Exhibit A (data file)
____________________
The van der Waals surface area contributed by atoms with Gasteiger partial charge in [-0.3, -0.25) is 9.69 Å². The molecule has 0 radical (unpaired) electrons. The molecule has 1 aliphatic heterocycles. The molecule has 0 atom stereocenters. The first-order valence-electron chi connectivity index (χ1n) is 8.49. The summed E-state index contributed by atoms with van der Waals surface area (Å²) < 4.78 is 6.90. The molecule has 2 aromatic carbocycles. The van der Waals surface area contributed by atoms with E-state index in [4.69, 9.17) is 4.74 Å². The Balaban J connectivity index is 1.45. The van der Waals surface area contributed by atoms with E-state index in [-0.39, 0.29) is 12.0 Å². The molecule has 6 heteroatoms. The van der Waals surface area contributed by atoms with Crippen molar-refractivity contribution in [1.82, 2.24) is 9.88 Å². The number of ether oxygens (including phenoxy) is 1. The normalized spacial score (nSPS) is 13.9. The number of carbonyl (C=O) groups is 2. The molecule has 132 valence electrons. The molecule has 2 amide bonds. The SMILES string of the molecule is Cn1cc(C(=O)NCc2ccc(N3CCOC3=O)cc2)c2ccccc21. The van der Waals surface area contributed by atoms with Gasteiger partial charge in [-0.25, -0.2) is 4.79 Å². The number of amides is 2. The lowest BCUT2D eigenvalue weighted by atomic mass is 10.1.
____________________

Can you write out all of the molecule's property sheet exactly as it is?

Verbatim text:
The van der Waals surface area contributed by atoms with Gasteiger partial charge in [-0.3, -0.25) is 9.69 Å². The molecule has 0 radical (unpaired) electrons. The molecule has 1 aliphatic heterocycles. The molecule has 0 atom stereocenters. The first-order valence-electron chi connectivity index (χ1n) is 8.49. The summed E-state index contributed by atoms with van der Waals surface area (Å²) < 4.78 is 6.90. The molecule has 2 aromatic carbocycles. The van der Waals surface area contributed by atoms with E-state index in [4.69, 9.17) is 4.74 Å². The Balaban J connectivity index is 1.45. The van der Waals surface area contributed by atoms with E-state index in [-0.39, 0.29) is 12.0 Å². The molecule has 6 heteroatoms. The van der Waals surface area contributed by atoms with Crippen molar-refractivity contribution in [1.82, 2.24) is 9.88 Å². The number of ether oxygens (including phenoxy) is 1. The normalized spacial score (nSPS) is 13.9. The number of carbonyl (C=O) groups is 2. The molecule has 132 valence electrons. The molecule has 2 amide bonds. The SMILES string of the molecule is Cn1cc(C(=O)NCc2ccc(N3CCOC3=O)cc2)c2ccccc21. The van der Waals surface area contributed by atoms with Gasteiger partial charge in [-0.25, -0.2) is 4.79 Å². The number of amides is 2. The lowest BCUT2D eigenvalue weighted by atomic mass is 10.1.